I'm seeing a lot of five-star reviews up here... I can only assume that this is because the majority of people (aside from myself) that were dumb enough to pay money to read this either already have a copy of the manuscript (assumably in green crayon) attached to the fridge with a magnet and are only making the purchase to encourage the author. To these people I say: quit it. Trying to build your toddler's self-confidence is very nice, but in this case your efforts will only bring pain into the world, like encouraging a quadruple amputee to try to enlist in the USMC. Some dreams should never be realized.
That said, two stars instead of one because it's only a waste of a buck and you've been warned.
P.S. I lied about the plot being a generic fantasy plot. It's a generic _fan fiction_ plot, complete with a blatant Mary-Sue protagonist who 'humbly' brags about possessing virtues of which there is no evidence ever presented. By the third chapter I was expecting Patrick Stewart to fall to his rugged charms at any moment and join him in a four-way with Leonard Nemoy and Chewbacca. I was trying to be politic about this earlier, but as I type I find the observation that I've seen deeper plots in 4chan /b/ posts to be rather overwhelming.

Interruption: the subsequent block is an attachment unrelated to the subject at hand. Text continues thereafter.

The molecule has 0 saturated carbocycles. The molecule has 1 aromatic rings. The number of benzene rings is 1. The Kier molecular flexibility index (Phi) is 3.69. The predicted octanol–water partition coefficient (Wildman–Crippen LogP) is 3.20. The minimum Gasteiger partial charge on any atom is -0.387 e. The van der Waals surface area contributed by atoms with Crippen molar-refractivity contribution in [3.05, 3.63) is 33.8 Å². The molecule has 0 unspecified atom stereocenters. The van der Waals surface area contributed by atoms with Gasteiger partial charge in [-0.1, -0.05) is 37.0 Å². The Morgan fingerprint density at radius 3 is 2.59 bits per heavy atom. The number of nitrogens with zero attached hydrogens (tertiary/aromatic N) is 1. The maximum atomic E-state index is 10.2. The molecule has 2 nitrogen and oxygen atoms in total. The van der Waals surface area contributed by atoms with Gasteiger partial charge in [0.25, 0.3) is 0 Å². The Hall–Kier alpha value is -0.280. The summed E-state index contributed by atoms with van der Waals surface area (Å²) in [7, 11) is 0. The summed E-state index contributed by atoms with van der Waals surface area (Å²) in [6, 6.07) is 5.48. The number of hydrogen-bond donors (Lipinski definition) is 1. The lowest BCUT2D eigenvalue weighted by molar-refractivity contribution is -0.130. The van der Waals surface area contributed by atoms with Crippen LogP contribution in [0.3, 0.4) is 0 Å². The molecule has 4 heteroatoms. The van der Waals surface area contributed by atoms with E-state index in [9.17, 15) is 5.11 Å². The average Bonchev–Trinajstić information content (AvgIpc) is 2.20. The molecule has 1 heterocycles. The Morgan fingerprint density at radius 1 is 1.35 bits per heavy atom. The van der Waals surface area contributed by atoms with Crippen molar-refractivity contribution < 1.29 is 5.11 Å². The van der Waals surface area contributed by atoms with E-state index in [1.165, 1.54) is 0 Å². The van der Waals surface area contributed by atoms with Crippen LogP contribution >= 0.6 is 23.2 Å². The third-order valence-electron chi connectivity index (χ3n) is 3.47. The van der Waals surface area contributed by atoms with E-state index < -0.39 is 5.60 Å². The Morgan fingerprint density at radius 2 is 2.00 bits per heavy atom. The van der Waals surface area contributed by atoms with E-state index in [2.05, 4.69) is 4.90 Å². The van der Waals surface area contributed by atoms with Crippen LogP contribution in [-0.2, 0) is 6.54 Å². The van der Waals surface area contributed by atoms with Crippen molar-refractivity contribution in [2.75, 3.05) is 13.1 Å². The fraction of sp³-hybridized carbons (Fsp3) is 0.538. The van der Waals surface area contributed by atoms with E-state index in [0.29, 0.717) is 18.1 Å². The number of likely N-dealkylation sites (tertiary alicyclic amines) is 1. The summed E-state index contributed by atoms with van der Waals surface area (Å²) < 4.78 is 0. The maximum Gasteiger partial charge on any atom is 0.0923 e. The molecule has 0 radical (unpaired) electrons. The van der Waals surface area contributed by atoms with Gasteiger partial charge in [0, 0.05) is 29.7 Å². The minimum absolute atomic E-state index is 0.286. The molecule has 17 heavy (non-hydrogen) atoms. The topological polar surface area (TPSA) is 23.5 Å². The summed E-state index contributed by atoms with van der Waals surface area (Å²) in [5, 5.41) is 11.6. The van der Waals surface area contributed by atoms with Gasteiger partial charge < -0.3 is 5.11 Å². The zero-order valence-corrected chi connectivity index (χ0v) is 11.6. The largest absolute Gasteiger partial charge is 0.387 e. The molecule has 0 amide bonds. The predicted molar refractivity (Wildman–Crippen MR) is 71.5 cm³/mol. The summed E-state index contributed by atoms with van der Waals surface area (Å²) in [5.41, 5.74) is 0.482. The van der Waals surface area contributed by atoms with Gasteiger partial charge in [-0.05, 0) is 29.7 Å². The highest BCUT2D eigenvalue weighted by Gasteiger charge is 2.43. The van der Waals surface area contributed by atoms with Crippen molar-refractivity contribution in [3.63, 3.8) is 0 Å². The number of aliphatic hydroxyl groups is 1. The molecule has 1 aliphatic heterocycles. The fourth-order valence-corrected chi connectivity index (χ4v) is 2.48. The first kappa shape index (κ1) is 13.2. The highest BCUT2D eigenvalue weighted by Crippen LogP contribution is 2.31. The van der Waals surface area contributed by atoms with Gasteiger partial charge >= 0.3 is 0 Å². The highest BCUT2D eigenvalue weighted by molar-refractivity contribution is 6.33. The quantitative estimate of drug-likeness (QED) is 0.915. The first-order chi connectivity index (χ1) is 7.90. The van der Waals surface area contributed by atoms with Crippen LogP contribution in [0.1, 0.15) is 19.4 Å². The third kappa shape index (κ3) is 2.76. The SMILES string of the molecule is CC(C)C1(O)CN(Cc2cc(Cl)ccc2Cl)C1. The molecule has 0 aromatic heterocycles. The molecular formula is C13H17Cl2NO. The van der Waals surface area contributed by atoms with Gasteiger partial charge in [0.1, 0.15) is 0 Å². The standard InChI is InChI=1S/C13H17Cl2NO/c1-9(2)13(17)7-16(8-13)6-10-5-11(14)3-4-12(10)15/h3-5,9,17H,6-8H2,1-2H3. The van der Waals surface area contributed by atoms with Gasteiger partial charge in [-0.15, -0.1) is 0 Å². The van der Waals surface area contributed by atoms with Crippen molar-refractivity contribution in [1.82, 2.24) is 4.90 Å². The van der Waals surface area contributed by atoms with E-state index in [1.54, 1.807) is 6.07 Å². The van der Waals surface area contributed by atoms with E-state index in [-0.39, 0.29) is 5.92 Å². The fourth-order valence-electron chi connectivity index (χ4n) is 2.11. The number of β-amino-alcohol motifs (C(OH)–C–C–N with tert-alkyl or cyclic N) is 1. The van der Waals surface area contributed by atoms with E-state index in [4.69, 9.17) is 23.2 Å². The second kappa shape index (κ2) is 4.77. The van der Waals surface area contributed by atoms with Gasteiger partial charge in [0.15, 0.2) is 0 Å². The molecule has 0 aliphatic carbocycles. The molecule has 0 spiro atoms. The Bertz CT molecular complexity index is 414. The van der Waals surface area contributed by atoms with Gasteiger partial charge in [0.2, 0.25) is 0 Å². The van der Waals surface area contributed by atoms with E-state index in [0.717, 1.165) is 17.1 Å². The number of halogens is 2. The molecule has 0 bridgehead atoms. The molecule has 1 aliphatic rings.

13 of 16 people found the following review helpful
on August 11, 2011
I bought this book because of its overwhelmingly positive ratings, and I must say I was greatly disappointed. The only good thing I can say about the book is that the storyline was intriguing.
First of all, the author has a lot of simple errors in sentence structure that could easily have been corrected before publishing. Most books have such errors, but these blatant enough to be distracting through the reading (i.e. a description that states that the blood "shone blackly...").